Interscholastic Equestrian Association: Encouraging Student Riders
The IEA’s Executive Director reveals how middle and secondary school kids can enjoy equestrian sports and become better riders.
by Darley Newman
The Interscholastic Equestrian Association (IEA) was formed in 2002 to “ introduce students in private and public middle and secondary schools to equestrian sports.” The brainchild of Roxane Lawrence, the current Executive Director, this non-profit began with just 200 members and recently crossed its 10,000-member mark.
One of the things we at Equitrekking like about the IEA is that student riders do not have to own their own horses or tack, making riding accessible to kids. Kids ride a variety of horses, leveling the playing field in competitions and focusing on developing diverse equestrian skills. Students also have the chance to earn scholarships toward their college education through awards in competition and through sportsmanship activities.
After speaking with Roxane over the phone, we wanted to share more information on the IEA to help more young riders and aspiring riders get in more saddle time.
Madison Brayman - Hunter Ridge Equestrian Team - RI (2014 Hunt Seat Leading Rider). Photo Credit: Ron Schwane.
Darley Newman, Equitrekking: How did the Interscholastic Equestrian Association begin and why?
Roxane Lawrence: It really started as a chip on my shoulder.
I went to a high school that had a great equestrian program, but our riding accomplishments were never acknowledged like other sports programs. We didn’t get our team picture in the yearbook; we didn’t get to announce our wins in the Monday morning assembly, and we certainly didn’t get “letter” status or have an awards banquet. I always thought we should be getting the same credit as other athletes. So, when I was an adult, and in a position to potentially help students gain experience and recognition, I was motivated to do something!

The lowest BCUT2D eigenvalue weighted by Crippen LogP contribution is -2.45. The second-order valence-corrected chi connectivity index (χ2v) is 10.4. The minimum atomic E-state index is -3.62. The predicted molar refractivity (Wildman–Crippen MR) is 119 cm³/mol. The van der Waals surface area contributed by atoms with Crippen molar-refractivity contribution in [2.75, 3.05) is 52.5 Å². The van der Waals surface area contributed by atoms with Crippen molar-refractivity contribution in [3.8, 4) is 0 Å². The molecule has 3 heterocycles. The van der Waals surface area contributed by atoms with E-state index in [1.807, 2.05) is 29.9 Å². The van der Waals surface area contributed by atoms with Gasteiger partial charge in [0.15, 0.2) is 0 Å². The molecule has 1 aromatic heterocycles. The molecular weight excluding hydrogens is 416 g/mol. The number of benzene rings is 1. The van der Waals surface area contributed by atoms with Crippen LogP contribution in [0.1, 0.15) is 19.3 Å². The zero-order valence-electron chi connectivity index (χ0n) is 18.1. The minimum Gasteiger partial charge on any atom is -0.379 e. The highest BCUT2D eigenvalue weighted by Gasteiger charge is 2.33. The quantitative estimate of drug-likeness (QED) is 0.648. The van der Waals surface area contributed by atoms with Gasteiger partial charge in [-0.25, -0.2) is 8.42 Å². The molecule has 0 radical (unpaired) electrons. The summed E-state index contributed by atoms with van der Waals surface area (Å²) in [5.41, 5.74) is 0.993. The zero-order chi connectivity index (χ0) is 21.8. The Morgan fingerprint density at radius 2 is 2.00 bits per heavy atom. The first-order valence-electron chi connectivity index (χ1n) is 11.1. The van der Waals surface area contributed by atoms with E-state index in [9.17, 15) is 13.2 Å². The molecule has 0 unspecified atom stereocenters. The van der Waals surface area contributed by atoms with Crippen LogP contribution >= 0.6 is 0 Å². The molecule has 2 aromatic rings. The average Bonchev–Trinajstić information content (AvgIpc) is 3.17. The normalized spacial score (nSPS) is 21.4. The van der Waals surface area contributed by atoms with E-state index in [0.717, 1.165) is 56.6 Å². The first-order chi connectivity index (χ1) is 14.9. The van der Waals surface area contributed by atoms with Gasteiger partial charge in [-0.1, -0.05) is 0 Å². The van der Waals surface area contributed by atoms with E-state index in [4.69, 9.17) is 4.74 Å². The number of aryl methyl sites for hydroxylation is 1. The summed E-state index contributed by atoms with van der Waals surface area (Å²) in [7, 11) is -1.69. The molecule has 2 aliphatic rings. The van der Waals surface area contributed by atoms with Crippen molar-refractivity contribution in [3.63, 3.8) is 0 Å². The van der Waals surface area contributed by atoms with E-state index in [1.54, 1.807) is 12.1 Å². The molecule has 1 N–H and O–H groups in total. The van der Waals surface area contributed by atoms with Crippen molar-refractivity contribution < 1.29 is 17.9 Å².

Darley: What are the benefits of kids participating in IEA? What does the experience teach kids?
Roxane: As in all equestrian sports, and most youth activities in general, the benefits are innumerable! But, I’d name a few key ones for IEA as follows:
-Ability to participate in equestrian sports without the financial requirement of owning or providing a horse!
-Team atmosphere = camaraderie and enjoying favorite activity with the company and support of your best friends! You compete WITH your fellow riders, not just AGAINST them.
-Improves horsemanship skills as riders learn to ride a variety of mounts, and to quickly adjust their riding “feel” to communicate with all types of equine personalities.
-Prepares students for collegiate riding as they learn to deal with a “draw-based” competition. (Also, expands scholarship opportunities as IEA offers many scholarship awards, and many colleges offer financial support to riders from our program too.)
Southeastern Connecticut Course Walk Hunt Seat Finals 2013. Photo Credit: Ron Schwane.
Darley: Can you share a story of a child who has benefited from the IEA in either their general life, studies or career?
Roxane: Gosh, I could probably tell about 11,000 stories since we have that many members now. But, really, my all-time favorite story is a pre-IEA riding story. I used to teach a riding class as part of a physical education requirement at a private school. We had one girl that was seriously overweight, and loved horses and animals in general. She REALLY wanted to ride, but was TERRIFIED of mounting the horse. She would tentatively put her foot in the stirrup, but just could not commit to that feeling of putting her weight into it and climbing up and over. She spent several lessons attempting to mount, and finally did it! We had four instructors helping her, and a wonderful, solid school horse. I will never forget the beaming smile that broke out on her face when she finally succeeded in mounting that horse! All of her classmates cheered for her! It still makes me cry a little to remember that small accomplishment that was so meaningful for that rider.